The government has never defaulted on its debts, and it's unlikely it would default in the case of Social Security's Trust Fund. And another myth bites the dust...

After making the claim that the government might not be able to pay the IOUs, Akerman then goes on to dismiss that possibility as "irrelevant" anyway. He views privitization as an improvement in the system and "If a system can be made better, even if it's okay now, our duty is to improve upon it." Well said. He then attempts to rationalize privitization: "Since only a certain percentage of the total current tax could be shifted to mutual funds (not stocks, technically), there would still be enough money in the system to pay it out (with deficits, yes, but not overly major ones) until the private system earned profits." The key part of the argument seems to be that while there would be deficits, they would not be too large, and the private system would soon make up for the deficits. So, nothing to worry about right? Wrong! As I wrote in my last blog post:



The administration acknowledges that the costs of the "transition" over the first 10 years would be between $1 trillion to $2 trillion. According to Krugman, the plan proposed by Bush's Social Security Commission in 2001 "would cost an additional $3 trillion in its second decade, $5 trillion in the decade after that and another $5 trillion in the decade after that. By the time privatization started to save money, if it ever did, the federal government would have run up around $15 trillion in extra debt."

So, $15 trillion in extra debt, on top of the $7,613,772,338,689.34 national debt (according to the Treasury Department's Bureau of the Public Debt at http://www.publicdebt.treas.gov/opd/opdpenny.htm) equals... let's see... subtract the four, carry the one ... A LOT!! Rounding, the number is about $23 trillion. We would go from having an almost $8 trilllion national debt today to a $23 trillion debt by midcentury, simply from privitization alone. And let's not forget extra non-related government spending over that period, which is bound to swell the national debt still further.

This is not merely an abstract matter. It will have real consequences. We have never had a national debt anywhere near that large. The reason economists warn against large national debts is that their consequences can be economically devastating. As in Great Depression-type devastation. By which point, any eventual savings from privitization by midcentury would be essentially irrelevant. With privitization, there would be deficits, they would be massive, and the system would almost certainly not be able to make up the deficits anytime soon, if ever.

But it gets worse for the proponents of privitization. As Paul Krugman points out, "financial markets would, correctly, treat the reality of huge deficits today as a much more important indicator of the government's fiscal health than the mere promise that government could save money by cutting benefits in the distant future. After all, a government bond is a legally binding promise to pay, while a benefits formula that supposedly cuts costs 40 years from now is nothing more than a suggestion to future Congresses. Social Security rules aren't immutable: in the past, Congress has changed things like the retirement age and the tax treatment of benefits. If a privatization plan passed in 2005 called for steep benefit cuts in 2045, what are the odds that those cuts would really happen?"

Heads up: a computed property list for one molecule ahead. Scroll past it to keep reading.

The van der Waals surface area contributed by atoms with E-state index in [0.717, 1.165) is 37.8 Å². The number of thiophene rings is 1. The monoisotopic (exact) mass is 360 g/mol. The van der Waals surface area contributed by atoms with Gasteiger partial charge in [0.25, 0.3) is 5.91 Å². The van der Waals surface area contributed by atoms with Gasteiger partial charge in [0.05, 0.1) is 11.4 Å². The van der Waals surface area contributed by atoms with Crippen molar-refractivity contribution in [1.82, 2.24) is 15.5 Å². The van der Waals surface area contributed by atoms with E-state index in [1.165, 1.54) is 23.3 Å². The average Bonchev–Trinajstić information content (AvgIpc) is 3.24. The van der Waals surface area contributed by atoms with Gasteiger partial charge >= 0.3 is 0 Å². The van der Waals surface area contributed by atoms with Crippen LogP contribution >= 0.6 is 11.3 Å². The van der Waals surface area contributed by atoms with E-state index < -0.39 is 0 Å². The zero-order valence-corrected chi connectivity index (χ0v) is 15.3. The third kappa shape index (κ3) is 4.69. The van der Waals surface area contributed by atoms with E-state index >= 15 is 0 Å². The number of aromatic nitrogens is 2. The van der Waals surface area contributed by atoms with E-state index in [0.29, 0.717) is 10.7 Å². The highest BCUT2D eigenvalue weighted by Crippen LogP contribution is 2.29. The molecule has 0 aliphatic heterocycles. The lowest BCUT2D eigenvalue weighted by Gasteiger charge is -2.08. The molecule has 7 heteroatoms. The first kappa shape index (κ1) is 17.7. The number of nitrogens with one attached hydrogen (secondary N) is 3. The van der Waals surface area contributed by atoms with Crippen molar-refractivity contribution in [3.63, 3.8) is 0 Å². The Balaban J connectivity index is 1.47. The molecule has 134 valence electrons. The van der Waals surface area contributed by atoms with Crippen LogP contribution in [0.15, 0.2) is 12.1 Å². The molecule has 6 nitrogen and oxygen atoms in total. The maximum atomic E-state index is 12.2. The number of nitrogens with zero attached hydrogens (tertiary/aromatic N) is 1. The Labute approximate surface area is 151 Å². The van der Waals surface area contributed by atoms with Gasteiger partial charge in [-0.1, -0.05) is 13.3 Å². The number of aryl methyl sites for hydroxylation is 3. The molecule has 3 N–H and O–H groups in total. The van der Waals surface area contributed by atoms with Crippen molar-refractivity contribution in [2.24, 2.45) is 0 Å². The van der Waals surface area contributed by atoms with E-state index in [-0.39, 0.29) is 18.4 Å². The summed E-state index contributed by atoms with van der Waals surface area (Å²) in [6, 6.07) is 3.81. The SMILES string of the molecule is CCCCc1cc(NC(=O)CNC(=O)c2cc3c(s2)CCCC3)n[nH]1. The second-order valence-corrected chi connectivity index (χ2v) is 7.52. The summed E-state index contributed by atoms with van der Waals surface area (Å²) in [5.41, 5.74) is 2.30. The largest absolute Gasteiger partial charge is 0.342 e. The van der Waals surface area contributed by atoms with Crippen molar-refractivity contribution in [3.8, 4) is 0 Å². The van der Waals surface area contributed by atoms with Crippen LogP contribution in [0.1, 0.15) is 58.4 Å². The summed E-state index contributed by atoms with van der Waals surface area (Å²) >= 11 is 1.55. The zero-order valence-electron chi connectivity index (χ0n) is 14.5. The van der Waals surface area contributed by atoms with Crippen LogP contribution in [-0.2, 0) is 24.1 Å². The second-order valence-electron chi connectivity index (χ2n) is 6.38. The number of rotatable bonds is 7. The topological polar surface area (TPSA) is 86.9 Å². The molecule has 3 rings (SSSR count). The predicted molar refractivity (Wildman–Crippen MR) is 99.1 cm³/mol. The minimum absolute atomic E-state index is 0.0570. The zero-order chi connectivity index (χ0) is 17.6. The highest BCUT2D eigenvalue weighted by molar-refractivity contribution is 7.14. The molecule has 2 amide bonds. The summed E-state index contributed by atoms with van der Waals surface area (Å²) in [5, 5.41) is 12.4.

Any eventual savings under the system would likely be diminished by administrative overhead costs. Of the money that Social Security takes in, 99 percent are spent on benefits, and less than 1 percent on administrative costs. In Chile's privitized retirement pension system, management fees are roughly 20 times as high. That is about average for privitized pension programs. All these fees decrease the returns individuals get from their accounts.

And none of the privitizers' arguments mention the fact that the government, according to a number of economists, in the interests of reigning in deficits, is likely to cap the returns individuals could get from their personal accounts to the level of returns those who choose to remain under the current system would get, with the excess going right back to Uncle Sam to pay down some of the massive debt this mad privitization scheme would create. So much for the individual reaping the benefits of privitization, despite the fact that stocks would have a better rate of return than the current system. The choice is between getting guaranteed benefits of a certain amount or being able to get benefits up to but not over that certain amount. Why gamble with your retirement, and risk getting less, rather than more, when you have a sure thing in Social Security?